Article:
U.S. National Archives

Elvis got that haircut at Fort Chaffee, Arkansas. There\’s a nifty tourist shrine to the whole event at the Fort Chaffee Barbershop Museum. But that\’s not the point, really. The important thing is that, in a fit of tween desperation, Linda, Sherry, and Mickie felt impelled to write the only man who could stop this G.I. haircut madness:  The President.

Letter from Linda Kelly, Sherry Bane, and Mickie Mattson to President Dwight D. Eisenhower Regarding Elvis Presley
U.S. National Archives

I don\’t know whether the best part of this is imagining the three of those girls working this out at some slumber party, or whether the best part is that through a series of offhand decisions, their letter became a U.S. National Archives document. In perpetuity, no less.

The Sky is Falling and That’s Just Fine

No Telling

“A poet is someone who stands outside in the rain hoping to be struck by lightning.”  ~James Dickey

Rain. I don’t know where you live, but here in bellybutton of Arkansas it’s been the broken promise of rain for two months now.

Two dry months in the middle of an Arkansas summer. The only thing worse is finally getting rain and living in a 115-degree steam bath the next day. I’ll care about that tomorrow, but for now it’s pit-patting on the roof. An old friend.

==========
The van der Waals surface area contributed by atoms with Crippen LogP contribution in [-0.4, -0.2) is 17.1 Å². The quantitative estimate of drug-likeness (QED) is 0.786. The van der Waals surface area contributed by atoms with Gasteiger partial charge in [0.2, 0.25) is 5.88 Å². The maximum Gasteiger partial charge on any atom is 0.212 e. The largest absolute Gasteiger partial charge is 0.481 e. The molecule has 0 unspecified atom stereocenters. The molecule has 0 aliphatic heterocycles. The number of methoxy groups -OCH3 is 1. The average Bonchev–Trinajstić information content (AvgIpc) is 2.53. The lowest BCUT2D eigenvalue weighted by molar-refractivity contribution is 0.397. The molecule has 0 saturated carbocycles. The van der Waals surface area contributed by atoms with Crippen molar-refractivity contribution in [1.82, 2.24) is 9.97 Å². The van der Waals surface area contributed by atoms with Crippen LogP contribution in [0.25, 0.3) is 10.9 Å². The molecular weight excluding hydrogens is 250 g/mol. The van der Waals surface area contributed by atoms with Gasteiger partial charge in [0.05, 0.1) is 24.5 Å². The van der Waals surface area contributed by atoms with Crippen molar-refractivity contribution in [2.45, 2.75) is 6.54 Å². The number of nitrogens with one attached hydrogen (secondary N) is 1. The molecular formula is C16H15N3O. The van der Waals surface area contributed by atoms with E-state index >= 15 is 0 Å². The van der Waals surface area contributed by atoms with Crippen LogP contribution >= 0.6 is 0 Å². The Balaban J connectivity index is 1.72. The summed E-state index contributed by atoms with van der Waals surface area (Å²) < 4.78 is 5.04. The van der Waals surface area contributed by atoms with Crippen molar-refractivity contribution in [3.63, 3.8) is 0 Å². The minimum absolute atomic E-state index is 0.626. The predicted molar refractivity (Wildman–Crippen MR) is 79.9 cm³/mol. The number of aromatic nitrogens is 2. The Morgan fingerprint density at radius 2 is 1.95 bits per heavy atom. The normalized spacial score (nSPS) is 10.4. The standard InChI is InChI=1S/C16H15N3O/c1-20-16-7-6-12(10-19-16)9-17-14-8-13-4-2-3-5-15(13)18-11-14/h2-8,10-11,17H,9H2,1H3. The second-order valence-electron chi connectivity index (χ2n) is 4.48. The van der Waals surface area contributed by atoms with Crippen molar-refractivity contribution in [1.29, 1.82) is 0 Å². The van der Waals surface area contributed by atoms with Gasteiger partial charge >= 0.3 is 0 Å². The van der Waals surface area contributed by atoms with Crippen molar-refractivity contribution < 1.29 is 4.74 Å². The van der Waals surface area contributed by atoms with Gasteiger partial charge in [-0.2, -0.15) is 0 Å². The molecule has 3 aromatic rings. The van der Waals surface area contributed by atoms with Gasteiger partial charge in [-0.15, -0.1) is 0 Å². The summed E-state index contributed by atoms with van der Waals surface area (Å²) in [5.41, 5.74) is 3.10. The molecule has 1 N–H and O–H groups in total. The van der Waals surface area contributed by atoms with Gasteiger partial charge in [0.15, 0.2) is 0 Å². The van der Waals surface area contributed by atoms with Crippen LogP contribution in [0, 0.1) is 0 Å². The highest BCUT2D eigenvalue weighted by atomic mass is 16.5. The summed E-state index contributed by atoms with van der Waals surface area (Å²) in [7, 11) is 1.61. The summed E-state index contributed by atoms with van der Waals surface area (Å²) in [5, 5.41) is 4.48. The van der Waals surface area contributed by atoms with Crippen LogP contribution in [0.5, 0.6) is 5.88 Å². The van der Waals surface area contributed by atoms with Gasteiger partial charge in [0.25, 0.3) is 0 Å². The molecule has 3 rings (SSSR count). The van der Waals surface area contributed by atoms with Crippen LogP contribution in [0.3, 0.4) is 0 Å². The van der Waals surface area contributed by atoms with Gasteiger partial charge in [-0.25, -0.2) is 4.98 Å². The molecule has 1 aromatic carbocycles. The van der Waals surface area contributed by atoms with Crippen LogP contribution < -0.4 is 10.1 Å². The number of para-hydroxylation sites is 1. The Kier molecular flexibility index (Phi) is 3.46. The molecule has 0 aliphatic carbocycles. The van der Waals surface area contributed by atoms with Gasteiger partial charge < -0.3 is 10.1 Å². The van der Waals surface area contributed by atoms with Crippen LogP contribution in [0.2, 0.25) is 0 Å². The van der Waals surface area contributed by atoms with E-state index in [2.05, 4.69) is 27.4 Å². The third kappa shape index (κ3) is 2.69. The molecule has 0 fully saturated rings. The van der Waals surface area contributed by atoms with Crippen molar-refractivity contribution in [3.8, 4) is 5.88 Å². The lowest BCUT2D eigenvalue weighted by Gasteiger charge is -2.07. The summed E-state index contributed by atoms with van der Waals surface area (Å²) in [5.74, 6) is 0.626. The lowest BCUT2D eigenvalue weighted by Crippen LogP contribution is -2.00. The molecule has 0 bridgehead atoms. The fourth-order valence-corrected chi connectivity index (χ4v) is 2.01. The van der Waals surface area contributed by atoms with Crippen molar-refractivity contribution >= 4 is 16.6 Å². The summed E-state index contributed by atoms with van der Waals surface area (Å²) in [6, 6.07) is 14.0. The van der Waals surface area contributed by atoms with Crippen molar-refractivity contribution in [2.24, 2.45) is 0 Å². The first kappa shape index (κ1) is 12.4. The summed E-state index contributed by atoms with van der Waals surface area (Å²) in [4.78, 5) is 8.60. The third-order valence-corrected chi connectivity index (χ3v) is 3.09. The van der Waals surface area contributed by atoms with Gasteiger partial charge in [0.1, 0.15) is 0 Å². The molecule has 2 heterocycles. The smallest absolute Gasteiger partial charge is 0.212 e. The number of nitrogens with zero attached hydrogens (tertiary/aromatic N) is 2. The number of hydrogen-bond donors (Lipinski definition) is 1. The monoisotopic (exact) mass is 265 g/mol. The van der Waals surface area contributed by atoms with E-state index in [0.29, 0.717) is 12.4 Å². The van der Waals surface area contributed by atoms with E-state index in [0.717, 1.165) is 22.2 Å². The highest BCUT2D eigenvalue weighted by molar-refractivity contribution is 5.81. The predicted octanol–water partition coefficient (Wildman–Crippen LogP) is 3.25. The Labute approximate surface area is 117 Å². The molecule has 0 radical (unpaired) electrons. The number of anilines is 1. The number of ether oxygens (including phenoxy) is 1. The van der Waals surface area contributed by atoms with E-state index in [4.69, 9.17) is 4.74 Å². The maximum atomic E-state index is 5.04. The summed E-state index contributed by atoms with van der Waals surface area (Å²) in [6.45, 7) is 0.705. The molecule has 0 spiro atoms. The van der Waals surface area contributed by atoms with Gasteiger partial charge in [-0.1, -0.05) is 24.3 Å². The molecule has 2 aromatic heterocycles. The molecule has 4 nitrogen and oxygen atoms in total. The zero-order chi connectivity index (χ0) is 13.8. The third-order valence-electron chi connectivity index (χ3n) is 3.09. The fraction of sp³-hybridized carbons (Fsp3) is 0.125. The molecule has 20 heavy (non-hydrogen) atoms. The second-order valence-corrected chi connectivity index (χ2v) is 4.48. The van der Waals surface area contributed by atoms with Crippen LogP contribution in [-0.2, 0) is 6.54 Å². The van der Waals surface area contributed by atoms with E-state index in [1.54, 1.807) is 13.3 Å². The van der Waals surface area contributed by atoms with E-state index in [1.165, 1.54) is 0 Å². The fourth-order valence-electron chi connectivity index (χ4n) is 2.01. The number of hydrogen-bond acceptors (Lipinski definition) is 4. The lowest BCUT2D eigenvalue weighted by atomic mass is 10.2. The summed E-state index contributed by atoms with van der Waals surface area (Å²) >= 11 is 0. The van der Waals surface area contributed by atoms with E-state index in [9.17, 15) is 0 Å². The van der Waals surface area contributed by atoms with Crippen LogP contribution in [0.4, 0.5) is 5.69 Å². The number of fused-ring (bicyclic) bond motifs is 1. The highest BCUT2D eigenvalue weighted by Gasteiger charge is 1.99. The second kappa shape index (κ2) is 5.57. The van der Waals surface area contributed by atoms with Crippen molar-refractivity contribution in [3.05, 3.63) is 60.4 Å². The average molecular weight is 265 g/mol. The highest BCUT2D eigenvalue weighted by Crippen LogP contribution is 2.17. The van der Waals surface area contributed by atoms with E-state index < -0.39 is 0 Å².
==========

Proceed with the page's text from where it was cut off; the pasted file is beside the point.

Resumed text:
I could go on and on about this drought’s  devastating toll on farm and field around here, but I’m sure some of you are just as dust-covered as I am. Leaves crackled off the trees weeks ago here and everyone house is sporting patchy-dead grass. Watering doesn’t really help and they’ll stop that soon enough. I imagine a few boil-orders here and there as well.

My only comfort is that I never planted those early tomatoes.The grief would have been too much to bear.

A couple of weeks ago a friend and I vacationed Up North. Eureka Springs is in the Ozarks Proper, which means it has it own climate. A self-important mist comes rolling off those mountains every single morning and the whole world is so green it hurts your eyes. It even rained one afternoon, hard. Great sheets of rain blowing sideways, ancient trees flailing branches, thunder, lightning, like that. We sheltered in a local establishment and knit in front of a big leaky window and did not care how long the wait.